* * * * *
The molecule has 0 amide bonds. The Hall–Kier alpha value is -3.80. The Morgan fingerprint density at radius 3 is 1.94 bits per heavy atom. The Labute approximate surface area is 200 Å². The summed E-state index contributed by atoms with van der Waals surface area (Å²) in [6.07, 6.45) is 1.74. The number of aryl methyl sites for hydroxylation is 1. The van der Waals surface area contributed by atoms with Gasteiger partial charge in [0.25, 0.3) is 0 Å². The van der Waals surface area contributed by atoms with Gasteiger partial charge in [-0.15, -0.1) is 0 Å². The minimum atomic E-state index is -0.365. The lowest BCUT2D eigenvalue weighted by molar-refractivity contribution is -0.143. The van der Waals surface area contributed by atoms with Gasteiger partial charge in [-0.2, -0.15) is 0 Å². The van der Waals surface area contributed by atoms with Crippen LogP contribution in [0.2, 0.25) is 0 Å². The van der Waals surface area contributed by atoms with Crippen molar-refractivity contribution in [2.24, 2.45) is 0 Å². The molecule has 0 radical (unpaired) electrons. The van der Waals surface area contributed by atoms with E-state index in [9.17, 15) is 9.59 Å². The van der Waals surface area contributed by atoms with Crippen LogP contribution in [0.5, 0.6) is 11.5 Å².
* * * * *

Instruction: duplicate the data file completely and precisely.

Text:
The molecule has 0 amide bonds. The Hall–Kier alpha value is -3.80. The Morgan fingerprint density at radius 3 is 1.94 bits per heavy atom. The Labute approximate surface area is 200 Å². The summed E-state index contributed by atoms with van der Waals surface area (Å²) in [6.07, 6.45) is 1.74. The number of aryl methyl sites for hydroxylation is 1. The van der Waals surface area contributed by atoms with Gasteiger partial charge in [0.25, 0.3) is 0 Å². The van der Waals surface area contributed by atoms with Gasteiger partial charge in [-0.15, -0.1) is 0 Å². The minimum atomic E-state index is -0.365. The lowest BCUT2D eigenvalue weighted by molar-refractivity contribution is -0.143. The van der Waals surface area contributed by atoms with Gasteiger partial charge in [-0.2, -0.15) is 0 Å². The van der Waals surface area contributed by atoms with Crippen LogP contribution in [0.2, 0.25) is 0 Å². The van der Waals surface area contributed by atoms with Crippen molar-refractivity contribution in [2.24, 2.45) is 0 Å². The molecule has 0 radical (unpaired) electrons. The van der Waals surface area contributed by atoms with E-state index in [9.17, 15) is 9.59 Å². The van der Waals surface area contributed by atoms with Crippen LogP contribution in [0.5, 0.6) is 11.5 Å².